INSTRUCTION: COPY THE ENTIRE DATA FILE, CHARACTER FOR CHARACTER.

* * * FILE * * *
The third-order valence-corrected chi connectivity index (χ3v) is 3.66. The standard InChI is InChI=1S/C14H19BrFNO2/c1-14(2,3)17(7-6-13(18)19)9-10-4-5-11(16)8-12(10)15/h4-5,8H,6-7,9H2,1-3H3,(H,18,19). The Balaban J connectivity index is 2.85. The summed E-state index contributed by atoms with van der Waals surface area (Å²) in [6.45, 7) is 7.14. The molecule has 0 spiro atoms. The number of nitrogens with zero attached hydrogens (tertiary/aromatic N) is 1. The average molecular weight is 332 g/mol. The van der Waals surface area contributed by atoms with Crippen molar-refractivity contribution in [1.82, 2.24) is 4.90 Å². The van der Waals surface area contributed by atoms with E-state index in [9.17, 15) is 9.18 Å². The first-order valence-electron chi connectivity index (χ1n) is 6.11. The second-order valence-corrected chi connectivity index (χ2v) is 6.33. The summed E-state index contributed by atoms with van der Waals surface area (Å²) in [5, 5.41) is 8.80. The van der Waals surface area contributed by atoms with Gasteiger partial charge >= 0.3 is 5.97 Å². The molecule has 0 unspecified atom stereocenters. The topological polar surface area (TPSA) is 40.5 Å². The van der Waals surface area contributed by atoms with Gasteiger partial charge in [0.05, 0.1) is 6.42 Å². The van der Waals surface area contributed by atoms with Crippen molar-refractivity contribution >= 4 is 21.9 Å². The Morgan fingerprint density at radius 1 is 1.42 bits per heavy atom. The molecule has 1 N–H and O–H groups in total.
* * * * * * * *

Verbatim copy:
The third-order valence-corrected chi connectivity index (χ3v) is 3.66. The standard InChI is InChI=1S/C14H19BrFNO2/c1-14(2,3)17(7-6-13(18)19)9-10-4-5-11(16)8-12(10)15/h4-5,8H,6-7,9H2,1-3H3,(H,18,19). The Balaban J connectivity index is 2.85. The summed E-state index contributed by atoms with van der Waals surface area (Å²) in [6.45, 7) is 7.14. The molecule has 0 spiro atoms. The number of nitrogens with zero attached hydrogens (tertiary/aromatic N) is 1. The average molecular weight is 332 g/mol. The van der Waals surface area contributed by atoms with Crippen molar-refractivity contribution in [1.82, 2.24) is 4.90 Å². The van der Waals surface area contributed by atoms with E-state index in [9.17, 15) is 9.18 Å². The first-order valence-electron chi connectivity index (χ1n) is 6.11. The second-order valence-corrected chi connectivity index (χ2v) is 6.33. The summed E-state index contributed by atoms with van der Waals surface area (Å²) in [5, 5.41) is 8.80. The van der Waals surface area contributed by atoms with Gasteiger partial charge >= 0.3 is 5.97 Å². The molecule has 0 unspecified atom stereocenters. The topological polar surface area (TPSA) is 40.5 Å². The van der Waals surface area contributed by atoms with Gasteiger partial charge in [0.05, 0.1) is 6.42 Å². The van der Waals surface area contributed by atoms with Crippen molar-refractivity contribution >= 4 is 21.9 Å². The Morgan fingerprint density at radius 1 is 1.42 bits per heavy atom. The molecule has 1 N–H and O–H groups in total.